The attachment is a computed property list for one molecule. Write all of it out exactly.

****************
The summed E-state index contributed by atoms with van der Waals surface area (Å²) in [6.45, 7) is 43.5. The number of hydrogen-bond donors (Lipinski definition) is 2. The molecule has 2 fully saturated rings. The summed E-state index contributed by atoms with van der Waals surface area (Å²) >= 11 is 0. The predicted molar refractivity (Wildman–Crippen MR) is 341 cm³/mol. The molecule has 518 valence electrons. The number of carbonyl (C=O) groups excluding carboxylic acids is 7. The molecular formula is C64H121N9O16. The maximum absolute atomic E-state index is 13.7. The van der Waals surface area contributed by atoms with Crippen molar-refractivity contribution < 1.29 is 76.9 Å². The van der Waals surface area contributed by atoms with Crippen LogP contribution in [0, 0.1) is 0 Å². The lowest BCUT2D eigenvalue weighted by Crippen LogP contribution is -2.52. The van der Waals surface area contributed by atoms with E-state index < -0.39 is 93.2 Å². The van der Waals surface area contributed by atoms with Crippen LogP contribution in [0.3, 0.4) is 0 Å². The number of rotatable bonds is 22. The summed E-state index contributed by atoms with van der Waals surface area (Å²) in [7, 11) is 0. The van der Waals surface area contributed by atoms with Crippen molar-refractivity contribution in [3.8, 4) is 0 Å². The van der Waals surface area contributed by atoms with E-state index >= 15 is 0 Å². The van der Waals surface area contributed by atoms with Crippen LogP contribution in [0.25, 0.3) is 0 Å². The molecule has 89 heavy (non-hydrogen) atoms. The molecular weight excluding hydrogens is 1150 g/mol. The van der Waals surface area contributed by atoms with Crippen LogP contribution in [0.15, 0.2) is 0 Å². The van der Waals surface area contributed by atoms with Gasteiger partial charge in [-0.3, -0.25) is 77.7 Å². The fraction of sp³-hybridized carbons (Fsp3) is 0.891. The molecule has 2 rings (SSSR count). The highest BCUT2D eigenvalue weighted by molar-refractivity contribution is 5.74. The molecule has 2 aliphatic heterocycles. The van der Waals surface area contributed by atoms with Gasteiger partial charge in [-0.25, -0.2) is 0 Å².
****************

The summed E-state index contributed by atoms with van der Waals surface area (Å²) in [6.45, 7) is 43.5. The number of hydrogen-bond donors (Lipinski definition) is 2. The molecule has 2 fully saturated rings. The summed E-state index contributed by atoms with van der Waals surface area (Å²) >= 11 is 0. The predicted molar refractivity (Wildman–Crippen MR) is 341 cm³/mol. The molecule has 518 valence electrons. The number of carbonyl (C=O) groups excluding carboxylic acids is 7. The molecular formula is C64H121N9O16. The maximum absolute atomic E-state index is 13.7. The van der Waals surface area contributed by atoms with Crippen molar-refractivity contribution < 1.29 is 76.9 Å². The van der Waals surface area contributed by atoms with Crippen LogP contribution in [0, 0.1) is 0 Å². The lowest BCUT2D eigenvalue weighted by Crippen LogP contribution is -2.52. The van der Waals surface area contributed by atoms with E-state index < -0.39 is 93.2 Å². The van der Waals surface area contributed by atoms with Crippen LogP contribution in [0.3, 0.4) is 0 Å². The number of rotatable bonds is 22. The summed E-state index contributed by atoms with van der Waals surface area (Å²) in [7, 11) is 0. The van der Waals surface area contributed by atoms with Crippen molar-refractivity contribution in [3.8, 4) is 0 Å². The van der Waals surface area contributed by atoms with E-state index >= 15 is 0 Å². The van der Waals surface area contributed by atoms with Crippen LogP contribution in [0.25, 0.3) is 0 Å². The molecule has 89 heavy (non-hydrogen) atoms. The molecular weight excluding hydrogens is 1150 g/mol. The van der Waals surface area contributed by atoms with Crippen LogP contribution in [0.15, 0.2) is 0 Å². The van der Waals surface area contributed by atoms with Gasteiger partial charge in [-0.3, -0.25) is 77.7 Å². The fraction of sp³-hybridized carbons (Fsp3) is 0.891. The molecule has 2 rings (SSSR count). The highest BCUT2D eigenvalue weighted by molar-refractivity contribution is 5.74. The molecule has 2 aliphatic heterocycles. The van der Waals surface area contributed by atoms with Gasteiger partial charge in [-0.25, -0.2) is 0 Å².